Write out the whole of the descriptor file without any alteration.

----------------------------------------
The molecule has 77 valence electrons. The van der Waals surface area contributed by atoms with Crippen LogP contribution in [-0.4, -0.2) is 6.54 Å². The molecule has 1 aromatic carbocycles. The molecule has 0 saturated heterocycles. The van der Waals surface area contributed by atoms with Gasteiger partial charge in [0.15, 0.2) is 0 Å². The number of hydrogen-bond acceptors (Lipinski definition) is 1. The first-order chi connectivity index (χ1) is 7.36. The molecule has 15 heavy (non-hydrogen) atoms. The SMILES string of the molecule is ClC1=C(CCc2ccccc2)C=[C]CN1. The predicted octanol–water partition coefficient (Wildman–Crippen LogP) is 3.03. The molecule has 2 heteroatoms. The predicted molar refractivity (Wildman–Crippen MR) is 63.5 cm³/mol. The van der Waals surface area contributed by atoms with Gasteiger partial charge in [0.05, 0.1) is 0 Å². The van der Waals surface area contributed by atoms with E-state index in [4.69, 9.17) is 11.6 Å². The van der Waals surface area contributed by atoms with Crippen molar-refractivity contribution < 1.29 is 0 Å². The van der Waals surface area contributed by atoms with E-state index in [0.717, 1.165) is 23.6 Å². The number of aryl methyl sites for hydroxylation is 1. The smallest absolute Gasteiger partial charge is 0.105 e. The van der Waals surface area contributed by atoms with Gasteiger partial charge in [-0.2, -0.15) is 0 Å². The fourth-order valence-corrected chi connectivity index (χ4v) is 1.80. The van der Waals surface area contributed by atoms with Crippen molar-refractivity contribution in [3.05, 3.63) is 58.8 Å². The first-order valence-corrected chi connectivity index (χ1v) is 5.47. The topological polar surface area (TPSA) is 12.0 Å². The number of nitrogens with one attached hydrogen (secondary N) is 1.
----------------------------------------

The molecule has 77 valence electrons. The van der Waals surface area contributed by atoms with Crippen LogP contribution in [-0.4, -0.2) is 6.54 Å². The molecule has 1 aromatic carbocycles. The molecule has 0 saturated heterocycles. The van der Waals surface area contributed by atoms with Gasteiger partial charge in [0.15, 0.2) is 0 Å². The number of hydrogen-bond acceptors (Lipinski definition) is 1. The first-order chi connectivity index (χ1) is 7.36. The molecule has 15 heavy (non-hydrogen) atoms. The SMILES string of the molecule is ClC1=C(CCc2ccccc2)C=[C]CN1. The predicted octanol–water partition coefficient (Wildman–Crippen LogP) is 3.03. The molecule has 2 heteroatoms. The predicted molar refractivity (Wildman–Crippen MR) is 63.5 cm³/mol. The van der Waals surface area contributed by atoms with Gasteiger partial charge in [0.05, 0.1) is 0 Å². The van der Waals surface area contributed by atoms with E-state index in [4.69, 9.17) is 11.6 Å². The van der Waals surface area contributed by atoms with Crippen molar-refractivity contribution < 1.29 is 0 Å². The van der Waals surface area contributed by atoms with E-state index in [0.717, 1.165) is 23.6 Å². The number of aryl methyl sites for hydroxylation is 1. The smallest absolute Gasteiger partial charge is 0.105 e. The van der Waals surface area contributed by atoms with Gasteiger partial charge in [-0.2, -0.15) is 0 Å². The fourth-order valence-corrected chi connectivity index (χ4v) is 1.80. The van der Waals surface area contributed by atoms with Crippen molar-refractivity contribution in [3.05, 3.63) is 58.8 Å². The first-order valence-corrected chi connectivity index (χ1v) is 5.47. The topological polar surface area (TPSA) is 12.0 Å². The number of nitrogens with one attached hydrogen (secondary N) is 1.